Internet Payments

Secure & Reliable

Your data is encrypted and secure with us.
VeraSafe Security Seal

Lethbridge Herald Newspaper Archives

- Page 13

Join us for 7 days to view your results

Enter your details to get started

or Login

What will you discover?

  • 108,666,265 Obituaries
  • 86,129,063 Archives
  • Birth & Marriages
  • Arrests & legal notices
  • And so much more
Issue Date:
Pages Available: 16

Search All United States newspapers

Research your ancestors and family tree, historical events, famous people and so much more!

Browse U.S. Newspaper Archives

Select the state you are looking for from the map or the list below

OCR Text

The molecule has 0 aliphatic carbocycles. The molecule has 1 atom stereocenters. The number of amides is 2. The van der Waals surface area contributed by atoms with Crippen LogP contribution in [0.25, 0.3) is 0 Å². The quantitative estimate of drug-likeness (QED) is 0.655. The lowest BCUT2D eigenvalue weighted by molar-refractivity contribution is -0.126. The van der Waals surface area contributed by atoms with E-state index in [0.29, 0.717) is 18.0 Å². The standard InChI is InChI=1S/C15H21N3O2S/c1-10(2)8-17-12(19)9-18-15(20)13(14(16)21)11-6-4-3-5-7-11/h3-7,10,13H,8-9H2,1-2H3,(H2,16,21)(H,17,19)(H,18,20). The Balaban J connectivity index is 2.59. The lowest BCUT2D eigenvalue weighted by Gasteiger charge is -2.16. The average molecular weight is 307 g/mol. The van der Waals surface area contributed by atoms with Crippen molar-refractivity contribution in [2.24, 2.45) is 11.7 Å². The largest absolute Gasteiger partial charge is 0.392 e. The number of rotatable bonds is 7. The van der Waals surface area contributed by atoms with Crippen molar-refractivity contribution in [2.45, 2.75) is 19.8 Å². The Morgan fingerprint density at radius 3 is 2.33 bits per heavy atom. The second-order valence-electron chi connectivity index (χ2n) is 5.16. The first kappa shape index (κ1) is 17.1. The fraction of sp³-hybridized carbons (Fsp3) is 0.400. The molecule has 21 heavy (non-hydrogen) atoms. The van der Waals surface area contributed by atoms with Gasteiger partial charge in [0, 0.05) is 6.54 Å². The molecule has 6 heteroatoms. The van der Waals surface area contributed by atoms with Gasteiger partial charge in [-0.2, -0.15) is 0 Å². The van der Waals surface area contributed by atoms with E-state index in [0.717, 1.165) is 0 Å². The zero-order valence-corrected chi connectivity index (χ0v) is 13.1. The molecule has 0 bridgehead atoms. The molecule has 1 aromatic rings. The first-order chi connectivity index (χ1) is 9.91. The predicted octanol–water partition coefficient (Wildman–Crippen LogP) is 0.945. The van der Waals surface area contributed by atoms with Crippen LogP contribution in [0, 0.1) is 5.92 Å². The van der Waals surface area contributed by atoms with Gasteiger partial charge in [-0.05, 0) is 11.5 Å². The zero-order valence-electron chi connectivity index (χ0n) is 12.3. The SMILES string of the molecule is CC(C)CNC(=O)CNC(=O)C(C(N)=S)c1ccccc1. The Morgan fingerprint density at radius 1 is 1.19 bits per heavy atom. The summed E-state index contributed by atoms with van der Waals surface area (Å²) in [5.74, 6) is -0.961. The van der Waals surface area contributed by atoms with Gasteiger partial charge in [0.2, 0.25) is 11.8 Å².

Lethbridge Herald, The (Newspaper) - August 21, 1920, Lethbridge, Alberta I AUGUST Xft 1920 THE LETHBRID6t DAILY HERALD HIRTEF.N; is Punishment Meted Out P.v-0nev Tribe in Central Africa Says Explorer (London Mr. Johu Hoscoej leader of. tho Vlackia Ethnological. Expedition, In letters just received, gires tha latest lews ol his investigations in Centril tumbled, thea the body laid cm him and he was burled alive. Such Is the punishment for murder, but still k goes on. One night I met a man with spear wound being carried home. He had an argument with u friend about a goal, do the' friend thrust his spear through his thigh from from to back. A little liter S heard cries, near my camp, and next morning discovered the cause -irss due to a wife having ifrics. Writing from westerly part ol the Uganda. Protec- torate, mountainous country bordering ,Ruanda and the Belgian Congo, on lacuary 18; These people are too much at en- tity among themselTW to'enable me to do more than get a general outline, 1 Surrey of their methods and liros. They live on the sides oC tie moun- tains, which vary In height from !eet Iq feet, they culti- vate large areas of land and uui'le left for their larga hords .of fattlo and Socks ot sheep. 1 hoaed to have found.-. biles here, but I find Jxccyt in the forests over In'tie Congo Jistricts. These Bacbiga-'are' a Tflry Einlamcd. people, who coining iboul rule; each Tillage.li its own aiaster, and of Oil next village If they can find them ilone. a family living In the one ni'jloauro where a mail has brought, lay, and they hare children" by ,iho one husband, it is that.the children dp not recog- Bize Uiosa'of tie other" wires irolhers. This IR ono ot the first in- ttanccs 1 have found such a state 111 When a wife dies, leaving imall 'children, the. care them de- on the elder children and their father, ..and sometimes they have Sard struggle for existence, arid .even 'IIo :uncarcd for by their stop-mothers, Kliri VIIK near them. The 'Jnigratlou of the pastoral poo- I am seeking undoubtedly tu.. I hanrod .bAcauRO she had a agreement with her husband. The life is wild, weird, full of tragedy. Iu the zaldst of lovsly scenery with crater the north, and in my future tours ehflll.be ncaring the spot whence they irri and from which they Some of the Hiranda, Bahima, UK! branch tribe of Ruanda are very aush IIXo the Somali tribe, while their is rich in r's arid aspirated another dated February 12, tieaHng with thd same district, Mr. ThV. mountains are wonderful in icon'e'rv-j thoiish the climbing was at ;severc. The general height of IhG.-rrioun tains I crossed was to feet. The average temperature rat 50'deg. in the morning, but I Was (here.in tho hot season, otherwise to run down lo 35 deg. or leas. The jeopfe aro semi-pastoral, a fine sturdy almost nude, who do not seom to nim! the cold. They are a disunited, KM, set. t'itcii. murders lafce place, while ishts and spear wounds are common imijililtlo Ihought about. Ono man '.-me there had been two murder Iri.-'w clays before. The murderer ki'.'l been caught, found guilty, and by i relatives of the murdered man he I did not enter Ruanda, but took notes from some chiefs I met The district ecnuniBsioner asked me not to go because of cerebral spinal sickness, which, might, carry off soine' of my Keeping -among seeing people la Uwlr most primitive condition. Writing from Fort Portal on ary 16 Mr. Roscoo says that In pass- ing along the plains from Lake Ed- rard the thermometer stood at SS deg. F. la his tent at 8 o'clock In ths even- log, and continued so during the night. The days were Intensely hot from 10 o'clock to 4; even the natives would not trnrol tiien. There was so much sjnoko from the grass fires that he had not seen Lueiizorl (Ruwen" though not moro than five mfels dis tant The amoke from the grass fires (he rrites) Is and has been so dense for several weeks tliat the sky Is covered and the surirseldom as for, the mountain not exist. It' IS worse than being In the black country, because the fine dust from the grass Irritates the nostrils and throat. My route from here is to Lake Al bart walking, then' a steamer carries ine to and--I hope a motorbUL to I. shall he .there some three among1 the pastoral Ban- yoro. OTTAWA SHOOTING OTTAWA, Aug. 21 are tho scores in the GovernoKJenerars prize, second stage, 600 yards. Ten shots at 30ti'yards, 15 shots at 600 yards. Possible 125. Possible two stages, 2V0. First four, prizes restrict- ed to members of" His Majesty's forces: Gold medal and (200, Lieut. J. A. Stwle, C.A.S.C., 215: 25, Hergt. Forbes, 103rd, 208. Other .winners were; J10, B. Fleming R.A. 206; Brig.-Oeneral J. Duff-Stuart, R.O. 206. __ Lieut. Cameron. landers. 304; llajor R.' njair. 7jiid 203. 56, CajL Manden, W.L.I, hound hand and foot. Near tfce-LIeat.-Col. J. Keen, ______ of his victim a grave dug.Johndr6.'104th, 201; Sergt. T. Ausear, tato which first the criminal was 103rd, 301; Capt.'F. Martin, 103rd Three Dead in Bush Fire m N. Manitoba VVINNIPEO, Aug. persons are dead, 20 homes were destroyed and a hew school build- ing was razed by bush fires which swept through the of Mul- vlhill, 96 miles jmrtri of Winnipeg, and today. The'dead are.the wife, mother and father of George Crops throughout a wide region have been destroyed by the names which have 'been burning clowfy for several wteKs. High winds during the last two days fanned them Into greater force and vol- unteer fire fighters were unabls to check the spread 'before the Village was endangered. in civil flying mado by .the various countries of the world Eluca the armistice Is discussed In a detailed report just made by Sir Frederick Syites, Controller-General of Civil-Avlation'in Great Brtain.. Despite the fact that Germany, Aus- tria and Hungary, are forbidden, under the terms of peace, to manufacture or import aircraft engines, the report points out that these countries are in process of nrganlzing departments of government to deal with civil aviation. At the present lime. Sir Frederick says, there are twenty-five air trans- port companies in Germany and the number is Increasing monthly. Shortage of fuel and the general chaotic economic situation is retard- ing .aviation In the re- port Belgium has organized an. Air Ministry and has established air attaches In Paris and London. The government, III Is said, bas appropri- ated frolics for development ot flying in ihe Belgian Congo. .Great progress is recorded for France, which has. air attaches in all the chief capitals of the world, whose duty study'..the..aviation, in var- ious countries. France, lie says, has acquired five aerodromes and 24 landing grounds for tho use o( civilian flying and is also planning lo connecl all her col- onial possessions by airlines. Italy1 has appointed '16 air attaches in as many countries, says the report, and is spending large aums of money in order to keep-herselt In the front rank of aviation development. Alex. Methla ot Arnprior, had his leg "broken when his team took frlght.-at the, whifflatfee .dropping when the draw' bolt was 'pulled; 200; Sergt..Il McCailurn; and Hi R., F. Richardson, ICtb. 200. 55, Sergt. Thompson. W.G., 199; Corp. A. Shea, 10th, 197; Lieut. Black- burn, W.R., 197; Private A. CapMn, sixth, 196; C. Bremner, Virden it. A., 196. BRED HORSES FOR CANADA' SEELY SMILED AT DEATH BUT HE FEARS CIGARS Lean, athletic and clcaji-shaveo, a roraarkahle combination of the sold- ier, statesman aud politician, is Major- Genera! the'Ut. Hon. Johu seely. rho tie Oaaadian cavalry corps from 1915 to 191S and who is coining' to visit Canada soon. One of the t most personally reck- less commanders in tho entire British army was Seely- Seeming to court death he yet cecaped without a scratch. In the' early uiys when the Canadian cavalry in trenches the general, going forward to inspect, fre- quently rode horse within range o( the enemy snipers. Dismounting, he would then make MB way to the trenches, much rsorc 'utcut uu uuBcrv- Ing the surrounding couutrj- thaa lo eeetcmg shelter from Hun bullets. Petked Over Sandbags But ft was in the aclual front line that his actions sent cold Bhivere through the men. Hero in broad day- lljht he thought nothing of mounting the Sre-step..amL .head and shoulders ei-pbsed; 'Into No' Maa'i "I say, he would remark'on such occasions to his yoimg aide, from Toronto, "just hare a look at this. Xow I wc-nder If tho Boche has ma- chine gun emplacement etc. So the poor aide was required to expose his head as a target, loo. Seely ihough direct observation beat the per- iscope. Rash as his actions may have been, such displays of cour- age-won this'soldier, who had scarce- ly set fooj In .Canada, tho respect and confidence of tha entire Canadian cavalry brigade. A Jolly Host At brigade headquarters in a Bel- gium farmhouse :at Neuve Egllse In September, 1915, ;a press representa- tive met General Seely. Night had fallen and tbo ..blinds were closely drawn when a tfarty of correspondents entered tho.old red brick dwelling and eat in around a dinner table lighted with candles stuck in bottles. The line was less than aimile distant and be- times, (he boom guns shook the windows in their sashes. Seated at the head of his festive hoard on an old kitchen chair the general made a jol- ly host, bubbling over with stories and ane jdotes au.d as different from the starchy professional soldier of tho old school as could be imagined. See- ly is a cigar smoker aud after dinner ho passed around a fine brand.made especially for himself. Dehorning Cigars you evdf try lighting them this he asked tho visitors. "Lord showed me. If Joe Chamberlain, VW a dozoii a day, had done this he would have liv- ed ten years longer." With 'that Gen- eral. Seoly stuckxhls Cigar h'e'ad in a candle flame, carefully burning tha edyes of the cheroot' until a sooty patch formed in all centre. "The-nicotjne is all centred he can smoke it with- out harm." WbayfeJ-Jhe truth.of this theory, the cigars were most 'agree- able. come lines by invited General Seely, as out of the candle-lighted farmhouse with Its tile floors lie led his visitors out into the silent hlaolmess of night, just behind 'the. trenches.' Veerey- lights waxed and waned 2cr miles along the battlefront pow there, Bilent'ly, like ghostly. wtll-V-tho-wisps. Night at Nsuve Egllse camo inilow tones from a sentry. answered tho general, stepping up to challenger. A moment later, the'-visitors wore standing in the eleventh century I church of'Neuve Eglise, which had been battered lo a rootlet1; ruin by Hun artillery. It topped a hill aud was unapproachable' by day. Helow it stretched tho haltlo' front, Its gloom [ilorccd alternately by star sliell or of night finite gun. 'Don't speak above a i warned Genera! Seely. "The least vi- bration might shake down loose bricks i from tiie Out in the little churchyard behind the edifice an electric torch wag pro- duced and guardedly turnetl upon several new crosses. Beneath ay Canadian dead.' My old sergeant-major of the Srrathconas lies said Col. Archie Maccionnell sadly, as General Eccly led tho way buck. Preceded Kitchener Son oj a ric'r very wealthy himself today through coal mines. General. Seely was for the law. Called to tho bar'in 1SS, ho also .entered -politics, Bui 'the.'Boer war took him to Africa, where JIG won his he was.' M.I', for tho Isle of Wight. He became under- secretary for war in 1512-11, vacating for Lord Kitchener. Oddly enough, both Seely and Winston Churchill Unionists ot one time, breaking their old chief. Joseph Cha'rjirjsrlaln, becau-n'o his efforts to have tariff protection lor Driliah industries, and became- Liberals'. Soon his eldest'sou In the war General Kcely retired from, the Cana- dian cnvatry command, succeeded hy Brigadier-General I'olerson. of Win- nlpfjg, and returned to England tu lakVfchnrgo of the air forces. PURITY DUALITY ECONOMY With the increased cost of labor and materials due to war conditions, it is not reasonable to suppose that a really first class baking powder can be made and sold at the old prices. Rather than sacrifice the quality of we found it necessary to make slight increases in price during the war period. Even though Magic Baking Powder may cost a few cents more than the ordinary kinds it is still by far the-most economical baking powder on the when ptirity. strength and leaven- ing qualities are taken into consideration. Contains No Alum t o ELEGY ON THE FATHERS A Hot Weather Medley at Henderson Lake. K1WANIANS TO GATHER drive around the city, and t IN BRANDON MONDAY, Uncl dance in the evening. a fi S at Montreal, on board horses and ponies for tho of Wales' Stock Ran.ch new Calgary, Alta. beJontfngr to the Prince of Wales, about to leave the hold" of.tne Ci P. S. Montcata, Captain Landon, of the Montcalm and Professor Carlyle Where erst tlie giddy merry round- about With horses bold was wont-to scream its n-ay No more Is heard the gay and lively rout Of happy childreu at their evening play. i Surrounded by the silent Saragossa sea Of slimy weeds the City's navy broods Upon the unhappy waters; while the forked tree Within the hear cage dreams of Joy- ous moods Of other days when yet the grizzly cubs Did stale its limbs; until they dived below To other realms; some say they join- ed the subs Thai sport with mermaids far remote and low i Beneath the waters where the weeds j do grow And spread, their branches ere they The limpid surface ol the waters stow And deep, and all festooned with lovo. Embosomed in canoes that seek tlieir ways To seldom spaces where a paddlo dipt With good and true intent may yet up- raise Its shinlifs blade without tho craft uptipt By'hidden ropes of vegetation green. Battening upon the City's sinking fund Tliat now the habitat whereof wa ween Disclosed at last among tilings mori- bund Stands forth revealed among the bears and horses As things gono out ot sight but not of mind. For, whtlR the stars hold on their courses There still remains for us the bitter rind To chew; and foot ihe bill of ever- mounting (axes, The wliilo we'piu such queries ag may hap Within our minds whene'er the brain relaxes To wondor where may fall the next suceeding tap. Peeping tue erstwhile house Oi motivu power For those departed aleeds, we wonder why The motor ptands unused, and the Tjower; A spectacle but for tbo passer-by, Inert the engine and tho building lie; Unmoved the Jf.M.S. Kradlca.tor. The symptoms point the moral that all things die For lack of ugo; mayhap very street cars follow later. BRANDON, himdiwi! Mistaking the toy for a covole delegates from all parts of c-cniral Hanlus is alleged to have'shot western Canmia will jjaiher in killed eight-year-old lad don on Mniiii.ny to attend1 the Kiwanis 'ho mine'.of Psgeneweyler, with a Cluh conventiun which opens jit 9 a.m. Winchester rifle, six mites Dclegr.lea from as far-west as Cal-1 south 111 Angleslde, in northern Sas jgr.ry eastward from'Poit Arthftr! kalchawaii. are expected. Monday morning's, ..-_____'.____________ session will be featured by a number i There have been a number ot rjurjv Important addresses. Another I lurles. at Perth two local yoiins business seseion will.bii heid in Ihe I afternoon to he followed by an avc held1 on Eusup'ciou by Palate Will never quarrel with "Salada" Then Agaia--the Strength in infusioa is Abun- dant and the' Purity is Absolute. Black Green' or Mixed 1 eft.; I Preserved and Sold only in J Sealed Air-tight Packets. James 1'oiinil was killed by a 0. T. train near Donalda, Alta. Tims. Alrlh has tjeen appointed (ire chfcf for lienfrew at a salary ol 300 a yrar. Penibroko ralypaycre TvfH votp on a by-law to jmrcliase lanrf for parV and fair purpoaos. Safeguard valuable home of ijours can never afford to let your home deteriorate for lack of paint. Lately prop- erty values have risen so high that the cost of a of paint is a trifling expense for the safeguarding of the home; With this knowledge there is a more complete under- standing of paint economy and a belief that it pays to use 'dependable paints, even if they coat a little more per can than the ordinary kind. is every can of it over the signa- ture of the maker. There is also printed on it th'e.basic formula which ensures permanence ;and capacity." In spite of the'rise .in' cost of materials, Brandram's B.B, White Lead similar quality ingredients are used in lhp same liberal quantities as in the very earliest days of B-H manufacture. B-H "English" Paint will never be allowed to deyi- ate from its original standard of quality no matter how conditions may influence other manufacturers. There's too much at stake in the wonderful B-H reputation to risk its pres- tige by even a slight departure from the famous formula which gives it such "body" brilliance, durability and all-round satisfaction. For Sale by WELLINGTON BROS. 'I' I IK MCiOHATOIls Sherlock Bltlg. 7th St. S. MEDICINE HAT ;